Initiated by Pope Innocent III after Saladin's death to conquer Jerusalem. Crusaders instead decided to attack and set up their own government which was called the Latin Empire. Byzantine Empire was restored in 1261 but never fully recovered.

Communes

The most common form of government in the Northern Italian cities. This was a sworn association of seeking political and economic independence from local nobles. Cities included Milan, Florence, Genoa, Siena, and Pisa.

Francesco Sforza

A ruler who conquered the city of Milan and became its new duke after the last Visconti ruler of Milan died. Worked to buid a strong centralized state. By creating an efficient tax system he generated enormous revenues for the government.

Renaissance

The cultural achievements of the 14th through 16th century which began in Italy and gradually influenced society in northern Europe. Rested on the economic and political achievements of the previous centuries.

Papal States

A group of territories in Central Italy ruled by the popes from 754 until 1870. They were originally given to the papacy by Pepin the Short and reached their greatest extent in 1859. The last one - Vatican City —was formally established as a separate state by the Lateran Treaty of 1929.

Popolo

The disenfranchised and heavily taxed citizens of Italian city-states. Used armed force and violence to take over city governments.

Boccaccio

Father of Renaissance novels; his "Decameron" illustrate the lost of spiritual direction of Italy during Black Death.

Sforza

Ruthless family that came to power in Milan in 1450. They were a Condottiere family and they hired mercenaries to control other smaller northern city-states.

Sandro Botticelli

Florentine painter known for vivid colors and a personal style. Painted both mythological works ("The Birth of Venus"(his most famous as it exemplified the female ideal) & "Primavera" or Springtime) & religious works ("The Adoration of the Magi"). He also painted "Portrait of a Young Man.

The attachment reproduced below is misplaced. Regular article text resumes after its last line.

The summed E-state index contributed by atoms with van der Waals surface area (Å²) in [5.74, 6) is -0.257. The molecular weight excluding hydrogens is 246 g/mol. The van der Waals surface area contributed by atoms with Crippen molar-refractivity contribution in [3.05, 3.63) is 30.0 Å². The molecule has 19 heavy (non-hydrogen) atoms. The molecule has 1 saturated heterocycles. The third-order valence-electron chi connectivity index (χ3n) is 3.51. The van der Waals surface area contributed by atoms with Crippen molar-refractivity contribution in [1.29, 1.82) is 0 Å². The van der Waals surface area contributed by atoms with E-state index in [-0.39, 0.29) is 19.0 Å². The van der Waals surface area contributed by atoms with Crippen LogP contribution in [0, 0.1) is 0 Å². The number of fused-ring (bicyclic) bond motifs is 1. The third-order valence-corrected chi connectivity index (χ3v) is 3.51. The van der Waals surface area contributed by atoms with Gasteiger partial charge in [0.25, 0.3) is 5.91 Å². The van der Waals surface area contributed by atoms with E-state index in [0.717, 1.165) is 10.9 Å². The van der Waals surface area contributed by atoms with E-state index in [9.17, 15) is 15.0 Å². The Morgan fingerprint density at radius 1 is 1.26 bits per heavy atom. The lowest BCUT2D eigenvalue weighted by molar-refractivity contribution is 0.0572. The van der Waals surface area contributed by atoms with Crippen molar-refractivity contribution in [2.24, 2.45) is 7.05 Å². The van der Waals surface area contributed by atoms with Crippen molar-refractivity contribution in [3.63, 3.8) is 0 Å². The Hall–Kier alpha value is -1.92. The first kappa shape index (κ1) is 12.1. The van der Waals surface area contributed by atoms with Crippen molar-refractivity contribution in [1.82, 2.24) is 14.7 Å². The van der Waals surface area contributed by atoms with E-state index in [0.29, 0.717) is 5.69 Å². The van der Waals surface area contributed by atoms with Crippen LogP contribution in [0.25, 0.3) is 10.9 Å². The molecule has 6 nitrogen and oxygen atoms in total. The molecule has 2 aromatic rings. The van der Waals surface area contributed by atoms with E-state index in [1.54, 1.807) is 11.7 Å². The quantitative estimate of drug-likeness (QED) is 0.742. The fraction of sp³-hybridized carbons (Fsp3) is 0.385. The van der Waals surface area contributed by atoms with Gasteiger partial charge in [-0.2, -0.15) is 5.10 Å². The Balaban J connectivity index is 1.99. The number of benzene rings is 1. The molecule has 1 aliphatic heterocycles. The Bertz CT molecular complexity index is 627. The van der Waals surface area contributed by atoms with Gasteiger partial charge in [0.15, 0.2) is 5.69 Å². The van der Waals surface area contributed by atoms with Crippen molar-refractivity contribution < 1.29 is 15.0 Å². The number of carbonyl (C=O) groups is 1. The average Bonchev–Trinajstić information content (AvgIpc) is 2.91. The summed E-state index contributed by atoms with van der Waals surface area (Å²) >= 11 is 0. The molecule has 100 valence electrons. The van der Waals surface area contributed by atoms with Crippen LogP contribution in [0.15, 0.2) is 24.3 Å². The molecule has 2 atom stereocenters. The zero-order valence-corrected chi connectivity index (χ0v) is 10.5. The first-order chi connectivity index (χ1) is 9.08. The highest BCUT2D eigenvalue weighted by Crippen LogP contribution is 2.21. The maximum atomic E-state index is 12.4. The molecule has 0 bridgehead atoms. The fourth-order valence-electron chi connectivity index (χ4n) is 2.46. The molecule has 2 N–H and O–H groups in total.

Donatello

Probably exerted greatest influence of any Florentine artist before Michelangelo. His statues expressed an appreciation of the incredible variety of human nature. Sculpted "David" in Bronze.

Signori

Despots of Italian city-states. Emerged when the movement for Republican governments failed in the 13h century and Popolo lost power. Their accession to power was often accomplished peacefully, as most communes were willing to accept repression for a lasting peace.

Oligarchies

The rule of merchant aristocracies and the new urban nobility that along with Signori's controlled much of Italy by 1300.

Charles VIII

French king invited by Sforza family to invade Florence, fought over Italy with Ferdinand of Aragon. Wanted to conquer Naples (technically inherited it). He inaugurated a new era in Italian and European power politics. Florentine Piero de Medici's attempt to seek peace lead to the Medici's overthrow and return to republican government. Died by striking his head on a door.

Richard III

He was the last English king from the House of York, and his defeat at the Battle of Bosworth marked the culmination of the Wars of the Roses.

Artemisia Gentileschi

Was an early Italian Baroque painter, today considered one of the most accomplished painters in the generation influenced by Caravaggio. In an era when women painters were not easily accepted by the artistic community, she was the first female painter to become a member of the Accademia di Arte del Disegno in Florence Painted "Judith Slaying Holofernes" and "Esther before Ahasuerus".